I spent a Sunday afternoon with my girlfriends Britt and Shelby, day drinking beer at a local brew pub (as you should). As we walked into White Sails Brewing in Nanaimo, I immediately noticed the long line of people reaching from the till to almost out the door. When we eventually made it to the counter, I leaned up against the bar and looked at the list of beers available. They ranged from IPAs to lagers to stouts to ales. I decided to order a flight, which is four small tasters of beer, and turned around to look for a place to sit.
The place was crowded. There were young families holding their little babies, couples playing board games by the cozy fireplace, and groups of friends laughing and cheersing their pints across the table.
I noticed nobody really looked over the age of 35. When I thought about it, I rarely ever saw older crowds in White Sails, or any brewery for that matter. I wondered if craft beer really was a millennial thing, or so people say. Older generations like to blame us for lots of things, like the demise of straws, motorcycles, Applebees, homeownership, and the decline in sales of bigger beer companies. I wondered if it was true. Are we just onto bigger and better things when it comes to beer? Are millennials actually changing the culture of beer drinking?
It’s been recorded throughout history that humans have been producing beer since at least the times of ancient Egypt; the men who built the pyramids were paid in beer. In Canada, people have been making beer since the seventeenth century. Flash forward to today and the production of beer is a rapidly growing business. More and more breweries are popping up and it’s changing the way we think about beer altogether.
So what makes a beer a “craft beer?” While there’s no technical definiton, it’s basically defined as a small and independant company that produces beer in smaller quantities than the big beer brands. The term “craft” implies a person, or group of people, creating a hand-crafted item. My definition is simple: it’s really great beer produced on a smaller scale by people who love what they do.
This is appealing because it makes consumers want to buy and support their local brew pubs. The dedication and passion in these smaller companies is something you just don’t feel with the big beer brands like Budweiser or Kokanee. I think millennials are becoming increasingly hyperaware of how we spend our money and would rather put our hard-earned dollars in the pockets of people who work equally as hard to create their product, rather than giving it to million-dollar companies.
And craft beer just tastes better, period. The range of flavours is never-ending; there’s something for everyone.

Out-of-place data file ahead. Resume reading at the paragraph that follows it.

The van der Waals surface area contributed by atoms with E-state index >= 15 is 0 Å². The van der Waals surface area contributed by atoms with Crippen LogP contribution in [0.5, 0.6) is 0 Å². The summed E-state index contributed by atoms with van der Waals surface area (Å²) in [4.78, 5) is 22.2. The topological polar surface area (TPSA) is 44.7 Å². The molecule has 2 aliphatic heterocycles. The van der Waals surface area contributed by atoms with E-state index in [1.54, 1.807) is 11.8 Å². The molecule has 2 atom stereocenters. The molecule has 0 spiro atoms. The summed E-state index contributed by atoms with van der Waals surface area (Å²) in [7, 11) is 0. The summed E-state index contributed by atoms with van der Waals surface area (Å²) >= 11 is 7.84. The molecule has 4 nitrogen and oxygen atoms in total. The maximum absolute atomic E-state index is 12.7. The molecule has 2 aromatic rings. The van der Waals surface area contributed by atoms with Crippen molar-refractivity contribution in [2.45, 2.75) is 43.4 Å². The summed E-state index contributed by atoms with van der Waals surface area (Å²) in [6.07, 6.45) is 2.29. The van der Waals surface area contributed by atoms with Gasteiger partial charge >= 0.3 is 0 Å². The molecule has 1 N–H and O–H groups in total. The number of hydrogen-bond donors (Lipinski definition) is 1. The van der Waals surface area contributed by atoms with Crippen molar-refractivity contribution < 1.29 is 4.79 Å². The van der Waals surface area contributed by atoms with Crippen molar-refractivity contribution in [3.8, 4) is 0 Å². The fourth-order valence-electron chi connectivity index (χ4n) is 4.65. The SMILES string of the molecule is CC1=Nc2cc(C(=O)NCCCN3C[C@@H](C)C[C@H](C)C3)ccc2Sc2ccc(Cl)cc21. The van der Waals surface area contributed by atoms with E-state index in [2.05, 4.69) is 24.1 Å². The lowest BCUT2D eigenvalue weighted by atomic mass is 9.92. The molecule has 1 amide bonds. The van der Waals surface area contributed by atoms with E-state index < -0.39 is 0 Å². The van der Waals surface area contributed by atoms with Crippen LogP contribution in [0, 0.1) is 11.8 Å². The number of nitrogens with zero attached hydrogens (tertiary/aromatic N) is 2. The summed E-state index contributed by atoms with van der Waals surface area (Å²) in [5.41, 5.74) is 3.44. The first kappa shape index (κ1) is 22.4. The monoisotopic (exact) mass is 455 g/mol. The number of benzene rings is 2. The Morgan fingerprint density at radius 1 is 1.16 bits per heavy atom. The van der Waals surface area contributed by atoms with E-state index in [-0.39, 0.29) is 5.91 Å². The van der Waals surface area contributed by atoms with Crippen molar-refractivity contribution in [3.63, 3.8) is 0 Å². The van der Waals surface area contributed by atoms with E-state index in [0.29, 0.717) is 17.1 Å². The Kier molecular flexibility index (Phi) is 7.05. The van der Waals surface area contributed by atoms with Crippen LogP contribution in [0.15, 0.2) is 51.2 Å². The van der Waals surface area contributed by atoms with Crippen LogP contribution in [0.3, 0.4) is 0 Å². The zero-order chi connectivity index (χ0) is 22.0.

About a month ago, I went to visit my family for a week in my hometown, Medicine Hat, Alberta. My dad, his fiance, my younger brother, and I avoided the harsh and freezing winter weather by brewery hopping one Saturday afternoon. (I’m always drinking beer in the afternoon, apparently.)
My dad religiously drinks Old Milwaukee and has for as long as I can remember. I don’t know if I’ve ever seen him with any other type of beer in his hand, now that I think about it. He had never been to any of the breweries in Medicine Hat, and since they all opened up after I had moved away to Vancouver Island, I hadn’t either. I suggested some quality family bonding time by visiting the three different breweries in town, Medicine Hat Brewing Co., Hell’s Basement Brewery, and Travois Ale Works. Everyone was down to try something new, so we called a cab to take us to our first stop: Hell’s Basement.
As soon as we walked in, a guy behind the bar who looked about 30 years old greeted us and began to take our order. My brother and I each immediately ordered a flight and picked out some cool flavours from their extensive list. I tried their Pineapple Milkshake IPA, Fuzz Face Pale Ale, their Raspberry Ale, and Czech Pilsner. My brother ordered some darker and hoppier beers than I did, while my dad and his fiance, Jo, stood beside us looking completely lost.
The guy behind the bar was super helpful and guided them on their first-ever brewery journey. He explained what a flight was, recommended some beers they might like, and explained which end of the flight to start drinking from in order to enhance the flavours. He came by our table to check on us after to make sure they were enjoying themselves, and offered us the first sample of a new beer they were using for an event that night which nobody else had tried yet; a roobios-infused ale with a hint of pear. It was incredible and tasted like Christmas in a cup.
My dad and Jo were beside themselves with how knowledgeable and generous the bartender was. I find most breweries I visit employ these types of people, and people who work in breweries are often passionate about their jobs and always make sure patrons, first timers or regulars, feel the love, too.
In British Columbia, nearly 30 new breweries are expected to open this year, and there are already around 20 breweries on Vancouver Island today. Victoria is also home to Canada’s oldest brew pub called Spinnakers, which opened in 1984. It’s still one of the more popular places to grab a drink in the city.
The type of beer we drink says a lot about us. Some people think craft beer is pretentious or intimidating, but I think it’s a great way to bond with friends or family while trying something new, whether it’s sitting down together in a brewery, or taking home a growler or six-pack to share. I also think it’s great to see people like my dad stray away from his go-to, and become more open minded and willing to accept change. Craft beer is taking over and I can’t wait to see what comes out of it.